Here's a company whose business enables migrants to send money back home just about anywhere in the world—385,000 locations in 200 countries and territories (up from 120,000 locations in 100 countries just 5 years ago), while the company's philanthropic foundation helps migrants and their families to get an education, get jobs, and build small businesses.
In a conversation with Luella Chavez D'Angelo, President, Western Union Foundation, she told me that "we view migrants as heroes." According to D'Angelo, "global migration is as old as history. Who is more heroic than the man or woman who leaves home to endure loneliness and alienation in order to find work in a foreign land to put food on the family's table back home and help their children have a better future." (Most of us have the good fortune to be where we are today because a relative did that for us back when.)
On a larger scale, according to "Leveraging Remittances for Development," by Dilip Ratha at the World Bank, "migrant remittances have become a major source of external development finance. They can play an effective role in reducing poverty." In 2007, remittances exceeded $300 billion (up from $193 billion in 2005). In fact, "they are larger than foreign direct investment and more than twice as large as official aid received by developing countries." Ratha's report continues further to explain that "remittances are associated with increased household investments in education, entrepreneurship, and health."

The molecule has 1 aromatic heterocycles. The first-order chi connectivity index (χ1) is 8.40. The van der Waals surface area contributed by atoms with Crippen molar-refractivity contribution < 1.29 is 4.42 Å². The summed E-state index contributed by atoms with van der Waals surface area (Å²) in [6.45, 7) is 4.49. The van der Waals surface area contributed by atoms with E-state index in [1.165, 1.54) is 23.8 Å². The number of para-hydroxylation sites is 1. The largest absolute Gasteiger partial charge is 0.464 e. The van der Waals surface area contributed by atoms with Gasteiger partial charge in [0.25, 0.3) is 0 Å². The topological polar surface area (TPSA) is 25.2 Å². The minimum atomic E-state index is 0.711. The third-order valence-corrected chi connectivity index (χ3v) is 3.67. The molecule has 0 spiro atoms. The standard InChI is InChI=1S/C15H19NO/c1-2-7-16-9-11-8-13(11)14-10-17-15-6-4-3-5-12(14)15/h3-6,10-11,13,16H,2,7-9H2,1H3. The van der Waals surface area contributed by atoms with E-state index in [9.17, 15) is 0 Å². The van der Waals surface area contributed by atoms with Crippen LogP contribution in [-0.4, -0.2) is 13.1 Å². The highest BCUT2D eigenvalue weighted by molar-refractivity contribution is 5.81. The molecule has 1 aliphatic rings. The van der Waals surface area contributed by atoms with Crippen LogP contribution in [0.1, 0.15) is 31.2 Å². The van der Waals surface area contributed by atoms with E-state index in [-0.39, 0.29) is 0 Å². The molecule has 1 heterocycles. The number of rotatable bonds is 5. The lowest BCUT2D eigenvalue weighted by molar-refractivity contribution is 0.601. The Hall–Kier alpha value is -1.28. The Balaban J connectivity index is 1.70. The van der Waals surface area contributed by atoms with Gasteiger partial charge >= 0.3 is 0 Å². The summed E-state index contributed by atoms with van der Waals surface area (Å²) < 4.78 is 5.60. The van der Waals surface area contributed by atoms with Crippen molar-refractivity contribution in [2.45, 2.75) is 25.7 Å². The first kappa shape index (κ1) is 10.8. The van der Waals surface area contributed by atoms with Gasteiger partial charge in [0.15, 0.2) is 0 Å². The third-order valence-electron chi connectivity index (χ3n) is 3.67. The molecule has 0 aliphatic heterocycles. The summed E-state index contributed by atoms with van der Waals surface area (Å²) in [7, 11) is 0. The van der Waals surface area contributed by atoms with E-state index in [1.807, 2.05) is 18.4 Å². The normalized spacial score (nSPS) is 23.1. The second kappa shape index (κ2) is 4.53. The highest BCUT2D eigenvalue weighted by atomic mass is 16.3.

D'Angelo told me that the Western Union Foundation achieves its social agenda in collaboration with the Clinton Global Initiative, USAID, and Mercy Corps. Through these partnerships, "Western Union helps create stronger communities, improves access to education, and fosters small business development." As their ad campaign says, "Yes, to a better future."
View this video that Western Union did on global migration for a DC forum attended by The World Bank, USAID and Migration Policy Institute leaders.